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NICK CASSAVETES (Director) is a writer, director and actor. He previously directed Cameron Diaz in the film adaptation of the novel "My Sister's Keeper," which also starred Abigail Breslin and Alec Baldwin.

Cassavetes directed the hit romantic drama "The Notebook, based on the bestselling Nicholas Sparks novel and starring Ryan Gosling, Rachel McAdams, James Garner and Gena Rowlands. He helmed "John Q," starring Denzel Washington, and "She's So Lovely," (the only film to win two awards at the 1997 Cannes Film Festival), which starred Sean Penn, Robin Wright Penn and John Travolta.

Most recently Cassavetes co-wrote (with Heather Wahlquist) and directed an emotional drama called "Yellow," in which Wahlquist starred as a troubled teacher. He also wrote and directed the gritty drama "Alpha Dog" based on a true story and starring Bruce Willis, Justin Timberlake and Emile Hirsch.

Cassavetes' facility for character-driven intimacy was first evident in his feature film directorial debut, the critically acclaimed "Unhook the Stars," starring Marissa Tomei, Gerard Depardieu and Gena Rowlands. Cassavetes also co-wrote the incisive drama, which was recognized by the National Board of Review and garnered Screen Actors Guild Award nominations for Rowlands and Tomei.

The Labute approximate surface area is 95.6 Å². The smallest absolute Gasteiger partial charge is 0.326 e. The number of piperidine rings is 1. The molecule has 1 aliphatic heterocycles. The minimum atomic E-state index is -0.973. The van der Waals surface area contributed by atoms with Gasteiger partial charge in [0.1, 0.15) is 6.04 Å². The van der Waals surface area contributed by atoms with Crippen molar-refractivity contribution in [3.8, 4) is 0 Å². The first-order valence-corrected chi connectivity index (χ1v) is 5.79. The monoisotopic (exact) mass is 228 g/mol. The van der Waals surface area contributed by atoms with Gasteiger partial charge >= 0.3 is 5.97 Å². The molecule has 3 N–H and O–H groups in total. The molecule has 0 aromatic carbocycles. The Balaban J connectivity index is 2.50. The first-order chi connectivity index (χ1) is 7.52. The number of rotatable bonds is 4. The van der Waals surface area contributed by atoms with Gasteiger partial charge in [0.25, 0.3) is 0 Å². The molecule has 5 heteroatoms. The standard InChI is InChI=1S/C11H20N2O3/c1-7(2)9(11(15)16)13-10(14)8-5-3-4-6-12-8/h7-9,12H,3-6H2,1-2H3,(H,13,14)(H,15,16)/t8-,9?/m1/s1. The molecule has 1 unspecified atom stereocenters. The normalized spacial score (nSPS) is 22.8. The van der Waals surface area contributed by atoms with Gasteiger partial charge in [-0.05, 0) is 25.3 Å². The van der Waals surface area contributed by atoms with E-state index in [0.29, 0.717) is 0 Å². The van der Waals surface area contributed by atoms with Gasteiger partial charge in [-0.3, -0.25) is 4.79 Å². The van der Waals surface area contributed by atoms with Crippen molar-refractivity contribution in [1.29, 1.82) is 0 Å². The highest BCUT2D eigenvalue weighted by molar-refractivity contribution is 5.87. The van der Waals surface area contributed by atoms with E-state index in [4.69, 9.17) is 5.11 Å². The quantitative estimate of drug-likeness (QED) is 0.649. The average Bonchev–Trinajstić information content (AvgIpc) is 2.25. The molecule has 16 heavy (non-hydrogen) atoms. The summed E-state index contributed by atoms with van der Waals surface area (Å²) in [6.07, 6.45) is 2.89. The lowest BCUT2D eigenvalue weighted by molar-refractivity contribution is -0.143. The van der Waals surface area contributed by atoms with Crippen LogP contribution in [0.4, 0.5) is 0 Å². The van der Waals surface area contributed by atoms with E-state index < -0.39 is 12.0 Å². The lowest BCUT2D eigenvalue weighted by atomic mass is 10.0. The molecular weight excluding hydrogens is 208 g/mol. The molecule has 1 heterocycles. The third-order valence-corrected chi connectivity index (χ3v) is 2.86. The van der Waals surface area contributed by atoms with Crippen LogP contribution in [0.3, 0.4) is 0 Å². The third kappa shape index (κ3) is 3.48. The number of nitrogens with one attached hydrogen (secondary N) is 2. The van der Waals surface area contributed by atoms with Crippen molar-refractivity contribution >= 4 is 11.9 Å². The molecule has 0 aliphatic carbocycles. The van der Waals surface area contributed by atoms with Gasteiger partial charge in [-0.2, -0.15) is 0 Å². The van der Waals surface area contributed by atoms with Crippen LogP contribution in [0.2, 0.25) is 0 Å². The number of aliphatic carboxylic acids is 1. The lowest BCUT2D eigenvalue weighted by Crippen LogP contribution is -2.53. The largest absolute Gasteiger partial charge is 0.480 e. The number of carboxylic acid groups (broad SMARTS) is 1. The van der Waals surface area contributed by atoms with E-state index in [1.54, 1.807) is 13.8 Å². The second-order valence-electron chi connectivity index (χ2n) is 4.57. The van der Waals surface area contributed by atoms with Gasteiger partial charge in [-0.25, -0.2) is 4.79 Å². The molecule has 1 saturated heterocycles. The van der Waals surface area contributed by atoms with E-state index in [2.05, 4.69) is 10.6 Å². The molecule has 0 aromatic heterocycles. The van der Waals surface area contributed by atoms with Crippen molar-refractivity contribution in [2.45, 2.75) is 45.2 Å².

Cassavetes studied at the American Academy of Dramatic Arts before beginning his career as an actor and appearing in such films as "Blind Fury," "Quiet Cool," "The Wraith" and "Twogether." He starred opposite William H. Macy in Henry Bromell's "Panica"; with Johnny Depp and Charlize Theron in "The Astronaut's Wife" and with Eddie Murphy and Martin Lawrence in Ted Demme's "Life." He also made a cameo appearance in Demme's "Blow," after co-writing the screenplay. In addition, Cassavetes appeared as playwright Robert E. Sherwood in Alan Rudolph's "Mrs. Parker and the Vicious Circle" and with John Travolta and Nicholas Cage in John Woo's "Face/Off."

Cassavetes has also appeared on television in such series as "L.A. Law," Quantum Leap," and John Sayles' "Shannon's Deal," and in the telefilms "Just Like Dad" and "Shooter."


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